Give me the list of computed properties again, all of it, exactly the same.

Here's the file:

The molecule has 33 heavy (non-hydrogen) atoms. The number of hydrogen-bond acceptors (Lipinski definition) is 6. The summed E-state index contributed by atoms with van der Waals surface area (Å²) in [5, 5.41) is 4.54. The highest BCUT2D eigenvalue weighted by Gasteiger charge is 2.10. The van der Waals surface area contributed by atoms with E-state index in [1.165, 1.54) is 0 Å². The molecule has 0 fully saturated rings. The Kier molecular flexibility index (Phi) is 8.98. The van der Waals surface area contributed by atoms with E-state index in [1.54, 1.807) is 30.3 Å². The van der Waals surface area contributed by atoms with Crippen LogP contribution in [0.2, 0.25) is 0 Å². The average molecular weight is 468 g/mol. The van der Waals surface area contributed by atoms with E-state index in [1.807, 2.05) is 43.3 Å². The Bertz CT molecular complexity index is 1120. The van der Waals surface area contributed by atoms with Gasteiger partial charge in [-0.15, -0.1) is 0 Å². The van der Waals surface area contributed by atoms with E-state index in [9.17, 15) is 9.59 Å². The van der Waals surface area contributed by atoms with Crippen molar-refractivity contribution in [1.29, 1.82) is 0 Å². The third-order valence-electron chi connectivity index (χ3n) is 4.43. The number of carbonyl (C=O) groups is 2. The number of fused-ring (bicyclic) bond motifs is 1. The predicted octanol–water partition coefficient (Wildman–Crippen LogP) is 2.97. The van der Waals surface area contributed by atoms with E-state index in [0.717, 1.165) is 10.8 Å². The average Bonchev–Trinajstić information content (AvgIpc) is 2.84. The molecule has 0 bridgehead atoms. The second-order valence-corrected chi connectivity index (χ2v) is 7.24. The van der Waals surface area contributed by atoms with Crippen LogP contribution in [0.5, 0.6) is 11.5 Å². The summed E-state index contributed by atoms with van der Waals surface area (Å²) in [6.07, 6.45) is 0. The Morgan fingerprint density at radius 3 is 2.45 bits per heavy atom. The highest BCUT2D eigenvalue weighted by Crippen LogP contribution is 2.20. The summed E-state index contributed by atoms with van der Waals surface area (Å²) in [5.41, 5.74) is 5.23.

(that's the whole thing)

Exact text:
The molecule has 33 heavy (non-hydrogen) atoms. The number of hydrogen-bond acceptors (Lipinski definition) is 6. The summed E-state index contributed by atoms with van der Waals surface area (Å²) in [5, 5.41) is 4.54. The highest BCUT2D eigenvalue weighted by Gasteiger charge is 2.10. The van der Waals surface area contributed by atoms with E-state index in [1.165, 1.54) is 0 Å². The molecule has 0 fully saturated rings. The Kier molecular flexibility index (Phi) is 8.98. The van der Waals surface area contributed by atoms with E-state index in [1.54, 1.807) is 30.3 Å². The van der Waals surface area contributed by atoms with Crippen LogP contribution in [0.2, 0.25) is 0 Å². The average molecular weight is 468 g/mol. The van der Waals surface area contributed by atoms with E-state index in [1.807, 2.05) is 43.3 Å². The Bertz CT molecular complexity index is 1120. The van der Waals surface area contributed by atoms with Gasteiger partial charge in [-0.15, -0.1) is 0 Å². The van der Waals surface area contributed by atoms with E-state index in [9.17, 15) is 9.59 Å². The van der Waals surface area contributed by atoms with Crippen molar-refractivity contribution in [1.29, 1.82) is 0 Å². The third-order valence-electron chi connectivity index (χ3n) is 4.43. The number of carbonyl (C=O) groups is 2. The number of fused-ring (bicyclic) bond motifs is 1. The predicted octanol–water partition coefficient (Wildman–Crippen LogP) is 2.97. The van der Waals surface area contributed by atoms with E-state index in [0.717, 1.165) is 10.8 Å². The average Bonchev–Trinajstić information content (AvgIpc) is 2.84. The molecule has 0 bridgehead atoms. The second-order valence-corrected chi connectivity index (χ2v) is 7.24. The van der Waals surface area contributed by atoms with Crippen LogP contribution in [0.5, 0.6) is 11.5 Å². The summed E-state index contributed by atoms with van der Waals surface area (Å²) in [6.07, 6.45) is 0. The Morgan fingerprint density at radius 3 is 2.45 bits per heavy atom. The highest BCUT2D eigenvalue weighted by Crippen LogP contribution is 2.20. The summed E-state index contributed by atoms with van der Waals surface area (Å²) in [5.41, 5.74) is 5.23.